Aging Boomers Not Keeping Jobs From Younger People

October 2, 2012 ( An exhaustive search found no evidence to support the idea that aging Baby Boomers are crowding out younger workers from the work force.

The Center for Retirement Research at Boston College analyzed the variation across states in the labor force activity of both old and young for the period 1977 to 2011. If crowding out were occurring, an increase in the employment of older persons would increase youth unemployment, decrease employment and reduce hours worked.However, the analysis showed the opposite effects.   

A one-percentage-point increase in the older worker (ages 55 to 64) employment rate is associated with a decline in youth (ages 20 to 24) unemployment of 0.11%, an increase in youth employment of 0.21% and an increase in hours worked per week of 0.13%.   

The researchers also analyzed the effect of an increase in the older worker employment rate on prime-aged workers (ages 25 to 54), and found the result is the same as for the young: Employment of older workers leads to a decrease in unemployment, an increase in employment and an increase in hours worked by the prime-aged.

When controls were introduced for state-specific characteristics, gender and worker education levels, the results still provide no support for the crowding-out hypothesis.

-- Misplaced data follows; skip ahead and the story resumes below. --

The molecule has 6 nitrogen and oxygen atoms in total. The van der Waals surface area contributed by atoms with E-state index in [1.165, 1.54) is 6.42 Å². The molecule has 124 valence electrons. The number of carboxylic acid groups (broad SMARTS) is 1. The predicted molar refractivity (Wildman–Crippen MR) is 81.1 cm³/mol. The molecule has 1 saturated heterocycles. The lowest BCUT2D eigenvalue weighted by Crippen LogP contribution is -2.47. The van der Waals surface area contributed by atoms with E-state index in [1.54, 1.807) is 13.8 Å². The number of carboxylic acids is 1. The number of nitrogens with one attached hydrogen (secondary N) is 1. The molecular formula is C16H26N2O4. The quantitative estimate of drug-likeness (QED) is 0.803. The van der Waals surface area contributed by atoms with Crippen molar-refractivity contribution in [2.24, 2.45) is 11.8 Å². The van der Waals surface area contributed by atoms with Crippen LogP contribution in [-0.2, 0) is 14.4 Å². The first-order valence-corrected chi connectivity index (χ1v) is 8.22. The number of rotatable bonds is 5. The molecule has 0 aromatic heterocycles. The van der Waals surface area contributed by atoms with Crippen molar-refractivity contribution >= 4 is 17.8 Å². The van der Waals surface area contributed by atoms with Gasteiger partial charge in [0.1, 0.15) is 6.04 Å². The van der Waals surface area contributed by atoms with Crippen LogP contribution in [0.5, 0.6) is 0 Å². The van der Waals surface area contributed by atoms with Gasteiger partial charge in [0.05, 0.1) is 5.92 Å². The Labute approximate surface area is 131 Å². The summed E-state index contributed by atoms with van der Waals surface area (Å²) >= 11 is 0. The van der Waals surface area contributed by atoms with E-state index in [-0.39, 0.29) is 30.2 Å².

The researchers then questioned whether the employment of older workers has an impact on the “price” of young labor.To test this hypothesis, two measures of “price” were used: hourly wage and annual income.The results again show some positive impacts in both the equations with and without state variables. No evidence was found to support the contention that the employment of older workers reduces the wages of the young.  

The Center contends that convincing employers and policymakers that the crowding-out theory does not hold is extremely important, given the state of the U.S. retirement system and the need for people to work longer in order to have a secure retirement.“Employers already have reservations about older workers, so adding the false argument that retaining older workers hurts younger ones could impede the ability of older workers to remain in the labor force,” the researchers wrote in their Issue Brief.  

The Issue Brief can be downloaded from